5-generalized-3-orthoplex.svg
2{3}2{4}5 = CDel node 1.pngCDel 3.pngCDel node.pngCDel 4.pngCDel 5node.png
K5,5,5
6-generalized-3-orthoplex.svg
2{3}2{4}6 = CDel node 1.pngCDel 3.pngCDel node.pngCDel 4.pngCDel 6node.png
K6,6,6
7-generalized-3-orthoplex.svg
2{3}2{4}7 = CDel node 1.pngCDel 3.pngCDel node.pngCDel 4.pngCDel 7node.png
K7,7,7
8-generalized-3-orthoplex.svg
2{3}2{4}8 = CDel node 1.pngCDel 3.pngCDel node.pngCDel 4.pngCDel 8node.png
K8,8,8
Complex multipartite graph 16-cell.svg
2{3}2{3}2
{3,3,4} = CDel node 1.pngCDel 3.pngCDel node.pngCDel 3.pngCDel node.pngCDel 4.pngCDel node.png
K2,2,2,2
3-generalized-4-orthoplex.svg
2{3}2{3}2{4}3
CDel node 1.pngCDel 3.pngCDel node.pngCDel 3.pngCDel node.pngCDel 4.pngCDel 3node.png
K3,3,3,3
4-generalized-4-orthoplex.svg
2{3}2{3}2{4}4
CDel node 1.pngCDel 3.pngCDel node.pngCDel 3.pngCDel node.pngCDel 4.pngCDel 4node.png
K4,4,4,4
5-generalized-4-orthoplex.svg
2{3}2{3}2{4}5
CDel node 1.pngCDel 3.pngCDel node.pngCDel 3.pngCDel node.pngCDel 4.pngCDel 5node.png
K5,5,5,5
6-generalized-4-orthoplex.svg
2{3}2{3}2{4}6
CDel node 1.pngCDel 3.pngCDel node.pngCDel 3.pngCDel node.pngCDel 4.pngCDel 6node.png
K6,6,6,6
7-generalized-4-orthoplex.svg
2{3}2{3}2{4}7
CDel node 1.pngCDel 3.pngCDel node.pngCDel 3.pngCDel node.pngCDel 4.pngCDel 7node.png
K7,7,7,7
8-generalized-4-orthoplex.svg
2{3}2{3}2{4}8
CDel node 1.pngCDel 3.pngCDel node.pngCDel 3.pngCDel node.pngCDel 4.pngCDel 8node.png
K8,8,8,8
2-generalized-5-orthoplex.svg
2{3}2{3}2{3}2{4}2
{3,3,3,4} = CDel node 1.pngCDel 3.pngCDel node.pngCDel 3.pngCDel node.pngCDel 3.pngCDel node.pngCDel 4.pngCDel node.png
K2,2,2,2,2
3-generalized-5-orthoplex.svg
2{3}2{3}2{3}2{4}3
CDel node 1.pngCDel 3.pngCDel node.pngCDel 3.pngCDel node.pngCDel 3.pngCDel node.pngCDel 4.pngCDel 3node.png
K3,3,3,3,3
4-generalized-5-orthoplex.svg
2{3}2{3}2{3}2{4}4
CDel node 1.pngCDel 3.pngCDel node.pngCDel 3.pngCDel node.pngCDel 3.pngCDel node.pngCDel 4.pngCDel 4node.png
K4,4,4,4,4
5-generalized-5-orthoplex.svg
2{3}2{3}2{3}2{4}5
CDel node 1.pngCDel 3.pngCDel node.pngCDel 3.pngCDel node.pngCDel 3.pngCDel node.pngCDel 4.pngCDel 5node.png
K5,5,5,5,5
6-generalized-5-orthoplex.svg
2{3}2{3}2{3}2{4}6
CDel node 1.pngCDel 3.pngCDel node.pngCDel 3.pngCDel node.pngCDel 3.pngCDel node.pngCDel 4.pngCDel 6node.png
K6,6,6,6,6
7-generalized-5-orthoplex.svg
2{3}2{3}2{3}2{4}7
CDel node 1.pngCDel 3.pngCDel node.pngCDel 3.pngCDel node.pngCDel 3.pngCDel node.pngCDel 4.pngCDel 7node.png
K7,7,7,7,7
8-generalized-5-orthoplex.svg
2{3}2{3}2{3}2{4}8
CDel node 1.pngCDel 3.pngCDel node.pngCDel 3.pngCDel node.pngCDel 3.pngCDel node.pngCDel 4.pngCDel 8node.png
K8,8,8,8,8
2-generalized-6-orthoplex.svg
2{3}2{3}2{3}2{3}2{4}2
{3,3,3,3,4} = CDel node 1.pngCDel 3.pngCDel node.pngCDel 3.pngCDel node.pngCDel 3.pngCDel node.pngCDel 3.pngCDel node.pngCDel 4.pngCDel node.png
K2,2,2,2,2,2
3-generalized-6-orthoplex.svg
2{3}2{3}2{3}2{3}2{4}3
CDel node 1.pngCDel 3.pngCDel node.pngCDel 3.pngCDel node.pngCDel 3.pngCDel node.pngCDel 3.pngCDel node.pngCDel 4.pngCDel 3node.png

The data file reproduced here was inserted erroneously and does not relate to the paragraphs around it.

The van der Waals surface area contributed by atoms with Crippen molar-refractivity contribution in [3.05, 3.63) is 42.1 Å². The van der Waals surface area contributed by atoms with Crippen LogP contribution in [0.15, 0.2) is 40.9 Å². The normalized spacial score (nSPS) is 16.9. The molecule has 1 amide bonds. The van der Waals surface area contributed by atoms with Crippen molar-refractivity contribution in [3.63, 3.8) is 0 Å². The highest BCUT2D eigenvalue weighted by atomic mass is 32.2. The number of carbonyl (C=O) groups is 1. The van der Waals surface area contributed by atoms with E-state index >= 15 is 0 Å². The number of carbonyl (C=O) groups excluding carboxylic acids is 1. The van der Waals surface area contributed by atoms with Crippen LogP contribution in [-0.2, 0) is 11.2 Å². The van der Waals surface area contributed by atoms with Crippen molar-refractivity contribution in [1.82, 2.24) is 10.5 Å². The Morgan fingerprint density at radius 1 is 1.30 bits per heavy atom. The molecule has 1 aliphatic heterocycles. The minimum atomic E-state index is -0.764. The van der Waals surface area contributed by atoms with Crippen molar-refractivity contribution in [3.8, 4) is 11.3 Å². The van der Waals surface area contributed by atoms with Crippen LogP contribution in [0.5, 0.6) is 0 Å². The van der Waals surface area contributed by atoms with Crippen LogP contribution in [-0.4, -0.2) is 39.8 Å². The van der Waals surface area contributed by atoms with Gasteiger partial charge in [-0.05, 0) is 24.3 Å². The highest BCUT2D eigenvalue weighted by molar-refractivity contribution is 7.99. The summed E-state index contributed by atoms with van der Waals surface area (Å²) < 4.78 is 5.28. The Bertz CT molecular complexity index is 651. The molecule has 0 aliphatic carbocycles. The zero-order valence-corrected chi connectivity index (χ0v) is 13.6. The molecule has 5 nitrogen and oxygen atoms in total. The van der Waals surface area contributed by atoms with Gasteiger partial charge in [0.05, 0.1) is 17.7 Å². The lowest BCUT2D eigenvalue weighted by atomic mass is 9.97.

K3,3,3,3,3,3
4-generalized-6-orthoplex.svg
2{3}2{3}2{3}2{3}2{4}4
CDel node 1.pngCDel 3.pngCDel node.pngCDel 3.pngCDel node.pngCDel 3.pngCDel node.pngCDel 3.pngCDel node.pngCDel 4.pngCDel 4node.png
K4,4,4,4,4,4
5-generalized-6-orthoplex.svg
2{3}2{3}2{3}2{3}2{4}5
CDel node 1.pngCDel 3.pngCDel node.pngCDel 3.pngCDel node.pngCDel 3.pngCDel node.pngCDel 3.pngCDel node.pngCDel 4.pngCDel 5node.png
K5,5,5,5,5,5
6-generalized-6-orthoplex.svg
2{3}2{3}2{3}2{3}2{4}6
CDel node 1.pngCDel 3.pngCDel node.pngCDel 3.pngCDel node.pngCDel 3.pngCDel node.pngCDel 3.pngCDel node.pngCDel 4.pngCDel 6node.png
K6,6,6,6,6,6
7-generalized-6-orthoplex.svg
2{3}2{3}2{3}2{3}2{4}7
CDel node 1.pngCDel 3.pngCDel node.pngCDel 3.pngCDel node.pngCDel 3.pngCDel node.pngCDel 3.pngCDel node.pngCDel 4.pngCDel 7node.png
K7,7,7,7,7,7
8-generalized-6-orthoplex.svg
2{3}2{3}2{3}2{3}2{4}8
CDel node 1.pngCDel 3.pngCDel node.pngCDel 3.pngCDel node.pngCDel 3.pngCDel node.pngCDel 3.pngCDel node.pngCDel 4.pngCDel 8node.png
K8,8,8,8,8,8

Cross-polytopes can be combined with their dual cubes to form compound polytopes:

See also

Citations

  1. Coxeter 1973, pp. 121–122, §7.21. illustration Fig 7-2B.
  2. Conway calls it an n-orthoplex for orthant complex.
  3. Coxeter 1973, pp. 120–124, §7.2.
  4. Coxeter 1973, p. 121, §7.2.2..
  5. Guy, Richard K. (1983), "An olla-podrida of open problems, often oddly posed", American Mathematical Monthly, 90 (3): 196–200, doi:10.2307/2975549, JSTOR   2975549 .
  6. Coxeter, Regular Complex Polytopes, p. 108

Related Research Articles

Cube A geometric 4-dimensional object with 6 square faces

In geometry, a cube is a three-dimensional solid object bounded by six square faces, facets or sides, with three meeting at each vertex.

In elementary geometry, a polytope is a geometric object with flat sides (faces). It is a generalization in any number of dimensions of the three-dimensional polyhedron. Polytopes may exist in any general number of dimensions n as an n-dimensional polytope or n-polytope. In this context, "flat sides" means that the sides of a (k + 1)-polytope consist of k-polytopes that may have (k – 1)-polytopes in common. For example, a two-dimensional polygon is a 2-polytope and a three-dimensional polyhedron is a 3-polytope.

Hypercube Convex polytope, the n-dimensional analogue of a square and a cube